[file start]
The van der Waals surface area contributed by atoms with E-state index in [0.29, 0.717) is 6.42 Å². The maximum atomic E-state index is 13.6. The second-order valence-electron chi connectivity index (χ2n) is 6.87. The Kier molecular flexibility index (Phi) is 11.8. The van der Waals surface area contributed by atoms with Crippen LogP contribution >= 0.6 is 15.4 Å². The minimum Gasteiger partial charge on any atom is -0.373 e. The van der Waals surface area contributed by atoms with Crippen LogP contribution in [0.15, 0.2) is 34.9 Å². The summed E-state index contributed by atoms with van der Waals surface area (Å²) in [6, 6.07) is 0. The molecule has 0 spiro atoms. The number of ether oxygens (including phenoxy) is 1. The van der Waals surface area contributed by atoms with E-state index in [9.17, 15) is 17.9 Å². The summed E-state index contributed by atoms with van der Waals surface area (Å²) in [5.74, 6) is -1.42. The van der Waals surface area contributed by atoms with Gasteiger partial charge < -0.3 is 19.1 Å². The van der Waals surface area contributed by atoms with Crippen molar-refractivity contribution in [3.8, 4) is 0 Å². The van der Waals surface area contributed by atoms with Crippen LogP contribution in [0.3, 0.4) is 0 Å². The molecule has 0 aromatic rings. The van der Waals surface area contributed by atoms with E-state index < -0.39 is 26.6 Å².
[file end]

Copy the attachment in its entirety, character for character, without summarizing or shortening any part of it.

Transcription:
The van der Waals surface area contributed by atoms with E-state index in [0.29, 0.717) is 6.42 Å². The maximum atomic E-state index is 13.6. The second-order valence-electron chi connectivity index (χ2n) is 6.87. The Kier molecular flexibility index (Phi) is 11.8. The van der Waals surface area contributed by atoms with Crippen LogP contribution >= 0.6 is 15.4 Å². The minimum Gasteiger partial charge on any atom is -0.373 e. The van der Waals surface area contributed by atoms with Crippen LogP contribution in [0.15, 0.2) is 34.9 Å². The summed E-state index contributed by atoms with van der Waals surface area (Å²) in [6, 6.07) is 0. The molecule has 0 spiro atoms. The number of ether oxygens (including phenoxy) is 1. The van der Waals surface area contributed by atoms with E-state index in [9.17, 15) is 17.9 Å². The summed E-state index contributed by atoms with van der Waals surface area (Å²) in [5.74, 6) is -1.42. The van der Waals surface area contributed by atoms with Gasteiger partial charge < -0.3 is 19.1 Å². The van der Waals surface area contributed by atoms with Crippen molar-refractivity contribution in [3.8, 4) is 0 Å². The van der Waals surface area contributed by atoms with Crippen LogP contribution in [0.3, 0.4) is 0 Å². The molecule has 0 aromatic rings. The van der Waals surface area contributed by atoms with E-state index < -0.39 is 26.6 Å².